NRL Rd 21 Talking Points & Team of the Week

James Baxter
Mon, 12 Aug, 12:00 AM


It speaks volumes when Matt Lodge of all people unloads on an opponent post-game. Josh McGuire’s skill and individual achievements can’t be questioned. But what was traditionally the lock’s strength – his menace – is rapidly becoming his biggest liability. McGuire has become almost symbolic of the spate of constant cheap acts which NRL is under fire for failing to consistently punish. His “attention” paid to opponents’ faces is the most frequent accusation and it again happened on Thursday night with David Fifita on the receiving end of an apparent eye gouge. This was his third contrary conduct charge of the year Twice this season after an alleged eye gouge on Cameron Munster and an aggressive facial on Dylan Walker. Incredibly, it’s only now he’ll spend time on the sidelines instead of copping a fine. McGuire was lured to North Queensland on a lucrative long-term deal and to become the Cowboys’ experienced pack leader once Matt Scott calls it quits at season’s end. McGuire can’t fill that leadership role if he’s in the stands or in the bin – he’s playing a dangerous game both to his victims and his own teammates.



With time running out on James Maloney’s NRL career, Penrith got a glimpse of the future in their crucial 26-20 ambush of Cronulla. Nathan Cleary was forced to step up as the senior playmaker with Maloney suspended and responded with one of his best performances of the year. With debutant Matt Burton his halves partner, Cleary scored a try, set up two more and his faultless goalkicking proved the difference. Releasing Maloney gives Penrith significant cap space but also means the side unquestionably becomes Cleary’s and for a 21-year-old it’s a massive weight on his shoulders. Yet Cleary delivered the goods in a match with finals ramifications and will be better for the experience should Maloney be unavailable at any remaining stage of 2019. The win consolidates the Panthers in the eight while keeping Cronulla out and presents an interesting dynamic given Maloney’s impending return – will Cleary look for more of the ball next week?

Up next – Penrith ($2.25* - Bet365) are outsiders when they travel north to meet the Broncos ($1.72* - BetEasy).


Gold Coast’s faint hopes of avoiding 2019’s wooden spoon were ended this weekend – their 40-28 loss to the Dragons coupled with Canterbury’s upset over the Tigers means the wooden spoon may as well hop on a Jetstar flight to Coolangatta. It’s a well-deserved outcome for an abysmal Titans season and their limp defensive effort against one of NRL’s worst attacks summed up why Gold Coast are at rock bottom. They appeared only interested when they had ball in hand – if defence is about attitude then it certainly was apparent where the Titans’ heads were at. Mal Meninga’s claim his club couldn’t afford a crack at Broncos veteran Alex Glenn due to only having $100,000 in their 2020 cap is frightening. The Titans are believed to have a policy to avoid contributing towards players moving elsewhere – but that policy is only good if there are clubs seeking your players mid-contract to begin with. It might be an extremely long 2020 for incoming coach Justin Holbrook.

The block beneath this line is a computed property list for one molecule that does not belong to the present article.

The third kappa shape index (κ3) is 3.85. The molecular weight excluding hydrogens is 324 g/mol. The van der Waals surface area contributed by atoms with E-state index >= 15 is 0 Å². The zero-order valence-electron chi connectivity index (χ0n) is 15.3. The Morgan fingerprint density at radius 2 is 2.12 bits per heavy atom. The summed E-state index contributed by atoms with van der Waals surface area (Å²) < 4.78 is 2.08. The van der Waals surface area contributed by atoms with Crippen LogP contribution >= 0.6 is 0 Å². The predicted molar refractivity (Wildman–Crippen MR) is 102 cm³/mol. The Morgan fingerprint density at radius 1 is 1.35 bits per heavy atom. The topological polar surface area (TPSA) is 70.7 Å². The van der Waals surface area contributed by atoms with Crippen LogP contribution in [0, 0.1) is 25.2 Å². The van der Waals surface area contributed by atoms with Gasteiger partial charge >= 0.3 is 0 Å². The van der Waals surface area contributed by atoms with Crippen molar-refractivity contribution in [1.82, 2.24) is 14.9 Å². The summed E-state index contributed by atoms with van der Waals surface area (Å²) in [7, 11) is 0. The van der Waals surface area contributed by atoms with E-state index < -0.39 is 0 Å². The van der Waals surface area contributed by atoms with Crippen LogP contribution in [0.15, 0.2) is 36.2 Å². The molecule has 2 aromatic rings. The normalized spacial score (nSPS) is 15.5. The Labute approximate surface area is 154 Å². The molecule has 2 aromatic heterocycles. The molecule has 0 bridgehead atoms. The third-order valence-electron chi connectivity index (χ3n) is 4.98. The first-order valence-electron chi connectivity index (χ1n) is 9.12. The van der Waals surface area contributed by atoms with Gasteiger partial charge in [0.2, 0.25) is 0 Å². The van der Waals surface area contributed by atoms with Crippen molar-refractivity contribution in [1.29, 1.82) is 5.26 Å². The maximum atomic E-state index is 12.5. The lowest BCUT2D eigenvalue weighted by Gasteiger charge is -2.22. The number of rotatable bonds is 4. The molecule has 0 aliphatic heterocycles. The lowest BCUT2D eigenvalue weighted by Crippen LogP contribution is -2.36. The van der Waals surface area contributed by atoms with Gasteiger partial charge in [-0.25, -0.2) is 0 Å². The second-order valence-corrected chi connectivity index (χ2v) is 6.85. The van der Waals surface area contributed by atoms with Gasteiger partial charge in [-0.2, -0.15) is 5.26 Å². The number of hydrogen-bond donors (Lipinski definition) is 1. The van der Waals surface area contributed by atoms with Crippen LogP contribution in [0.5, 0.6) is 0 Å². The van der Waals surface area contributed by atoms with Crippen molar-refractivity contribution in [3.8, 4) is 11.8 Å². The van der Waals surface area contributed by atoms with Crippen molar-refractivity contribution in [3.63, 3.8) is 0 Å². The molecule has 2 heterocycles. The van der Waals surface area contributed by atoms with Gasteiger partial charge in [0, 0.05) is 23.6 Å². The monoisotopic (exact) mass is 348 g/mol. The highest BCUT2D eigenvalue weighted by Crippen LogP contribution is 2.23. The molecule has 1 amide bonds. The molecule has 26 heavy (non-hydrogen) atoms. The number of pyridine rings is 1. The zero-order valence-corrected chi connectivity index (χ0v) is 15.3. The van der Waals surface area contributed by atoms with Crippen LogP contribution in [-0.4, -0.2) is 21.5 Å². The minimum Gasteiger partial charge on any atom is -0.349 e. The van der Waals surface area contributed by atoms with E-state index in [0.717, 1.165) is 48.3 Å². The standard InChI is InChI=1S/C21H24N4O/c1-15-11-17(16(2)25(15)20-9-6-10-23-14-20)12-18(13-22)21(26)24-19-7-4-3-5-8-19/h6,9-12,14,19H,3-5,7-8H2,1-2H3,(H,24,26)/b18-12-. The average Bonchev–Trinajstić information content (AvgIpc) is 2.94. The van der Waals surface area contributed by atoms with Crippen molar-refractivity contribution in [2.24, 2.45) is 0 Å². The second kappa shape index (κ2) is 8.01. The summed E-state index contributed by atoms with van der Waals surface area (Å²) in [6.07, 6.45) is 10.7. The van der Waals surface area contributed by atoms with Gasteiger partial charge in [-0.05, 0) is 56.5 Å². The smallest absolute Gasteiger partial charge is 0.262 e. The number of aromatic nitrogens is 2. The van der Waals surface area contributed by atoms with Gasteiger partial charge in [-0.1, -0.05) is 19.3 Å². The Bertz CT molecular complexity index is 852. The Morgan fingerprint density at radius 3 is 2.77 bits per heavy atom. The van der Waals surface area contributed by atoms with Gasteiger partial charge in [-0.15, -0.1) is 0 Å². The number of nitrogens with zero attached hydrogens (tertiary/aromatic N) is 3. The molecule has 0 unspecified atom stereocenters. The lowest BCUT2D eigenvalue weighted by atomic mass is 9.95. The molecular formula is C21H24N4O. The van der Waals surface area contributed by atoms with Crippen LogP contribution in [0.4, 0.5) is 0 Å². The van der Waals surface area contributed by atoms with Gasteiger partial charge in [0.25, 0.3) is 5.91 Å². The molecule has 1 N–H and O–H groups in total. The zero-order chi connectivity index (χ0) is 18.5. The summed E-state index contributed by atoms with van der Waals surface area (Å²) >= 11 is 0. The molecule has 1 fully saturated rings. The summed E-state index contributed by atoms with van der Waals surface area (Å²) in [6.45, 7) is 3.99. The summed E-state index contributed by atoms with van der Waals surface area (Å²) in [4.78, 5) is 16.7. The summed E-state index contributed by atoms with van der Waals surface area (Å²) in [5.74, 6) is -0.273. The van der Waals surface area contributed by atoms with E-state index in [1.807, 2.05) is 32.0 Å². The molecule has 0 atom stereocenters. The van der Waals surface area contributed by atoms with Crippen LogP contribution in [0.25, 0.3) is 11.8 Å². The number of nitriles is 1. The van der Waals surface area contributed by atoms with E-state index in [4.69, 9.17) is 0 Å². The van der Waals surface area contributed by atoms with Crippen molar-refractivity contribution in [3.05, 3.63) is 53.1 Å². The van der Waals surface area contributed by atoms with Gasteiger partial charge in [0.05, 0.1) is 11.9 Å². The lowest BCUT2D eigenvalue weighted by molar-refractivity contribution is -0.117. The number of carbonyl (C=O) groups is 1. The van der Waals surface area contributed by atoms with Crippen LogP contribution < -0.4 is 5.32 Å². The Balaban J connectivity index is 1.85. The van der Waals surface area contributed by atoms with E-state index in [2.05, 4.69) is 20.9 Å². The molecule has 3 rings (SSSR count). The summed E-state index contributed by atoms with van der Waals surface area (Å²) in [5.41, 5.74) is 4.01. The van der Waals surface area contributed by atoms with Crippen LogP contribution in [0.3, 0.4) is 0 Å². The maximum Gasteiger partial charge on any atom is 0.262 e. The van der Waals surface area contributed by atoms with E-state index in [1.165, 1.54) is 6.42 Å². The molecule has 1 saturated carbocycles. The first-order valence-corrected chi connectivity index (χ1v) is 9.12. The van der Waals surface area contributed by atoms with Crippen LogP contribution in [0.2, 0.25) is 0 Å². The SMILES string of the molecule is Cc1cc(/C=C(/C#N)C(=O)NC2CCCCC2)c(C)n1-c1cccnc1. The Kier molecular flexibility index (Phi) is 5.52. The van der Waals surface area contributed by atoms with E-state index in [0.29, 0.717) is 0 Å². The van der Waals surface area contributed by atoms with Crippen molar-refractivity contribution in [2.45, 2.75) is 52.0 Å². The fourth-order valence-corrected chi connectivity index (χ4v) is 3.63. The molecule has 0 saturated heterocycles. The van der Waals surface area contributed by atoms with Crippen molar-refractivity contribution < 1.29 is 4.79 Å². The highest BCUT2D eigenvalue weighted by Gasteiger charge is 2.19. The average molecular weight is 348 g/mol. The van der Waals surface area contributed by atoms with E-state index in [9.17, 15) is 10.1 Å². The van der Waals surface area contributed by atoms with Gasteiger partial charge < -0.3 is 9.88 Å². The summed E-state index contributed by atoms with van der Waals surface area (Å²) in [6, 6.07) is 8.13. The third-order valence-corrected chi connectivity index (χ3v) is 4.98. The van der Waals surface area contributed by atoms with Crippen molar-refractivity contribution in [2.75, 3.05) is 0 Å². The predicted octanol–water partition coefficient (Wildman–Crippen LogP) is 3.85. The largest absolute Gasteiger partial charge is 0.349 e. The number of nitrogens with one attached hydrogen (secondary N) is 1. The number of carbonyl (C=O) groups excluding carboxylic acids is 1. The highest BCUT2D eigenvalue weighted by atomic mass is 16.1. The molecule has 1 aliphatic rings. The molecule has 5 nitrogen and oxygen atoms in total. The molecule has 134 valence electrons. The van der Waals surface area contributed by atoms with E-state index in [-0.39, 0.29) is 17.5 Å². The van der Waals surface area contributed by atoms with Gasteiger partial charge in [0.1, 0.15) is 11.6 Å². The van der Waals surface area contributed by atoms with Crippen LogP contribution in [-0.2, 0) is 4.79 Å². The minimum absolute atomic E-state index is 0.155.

Up next – the Titans ($3.20* - Sportsbet)  need to deliver some sort of fightback at home when they host the in-form Eels ($1.45* - TAB).


It was a cracking Sunday battle between second-placed Sydney and third-placed Canberra, the Roosters eventually squeaking home 22-18 in front of a packed GIO Stadium. Canberra have come a long way this year but their notorious habit of losing the tight games may still be a problem for coach Ricky Stuart to solve. Each of their seven defeats so far in 2019 have been 1-12 and compounding this five of these losses have come against fellow top four contenders Roosters (2), Storm, Souths and Manly (1 each). Considering their next two matches are against Melbourne (away) and Manly (home), if Canberra are serious about being a Premiership contender they’re going to need a turnaround from their near enough efforts against the elite sides – because as they found out once again this weekend, near enough isn’t close enough.

Up next – NRL’s toughest assignment awaits Canberra ($3.10* - Bet365) when they play the Storm ($1.45* - TAB) in Melbourne.


  1. James Tedesco (Roosters)
  2. Campbell Graham (Rabbitohs)
  3. Latrell Mitchell (Roosters)
  4. Brent Naden (Panthers)
  5. Nick Meaney (Bulldogs)
  6. Cameron Munster © (Storm)
  7. Nathan Cleary (Panthers)
  8. Payne Haas (Broncos)
  9. Cameron Smith (Storm)
  10. Nelson Asofa-Solomona (Storm)
  11. Manu Ma’u (Eels)
  12. Josh Jackson (Bulldogs)
  13. Nathan Brown (Eels)


With seemingly more withdrawals than a bank account, the Storm were under the pump in their top four showdown against South Sydney. Cameron Munster though didn’t care – the Queensland five-eighth was clutch in a 26-16 win all but delivering the Minor Premiership to his side. Cameron Smith was as wily as ever at dummy-half yet it was Munster who stole the show in Gosford with a brilliant performance. A try, try assist, three line breaks and 115 running metres were vital and ensured Melbourne have the luxury now of potentially resting players before the finals.

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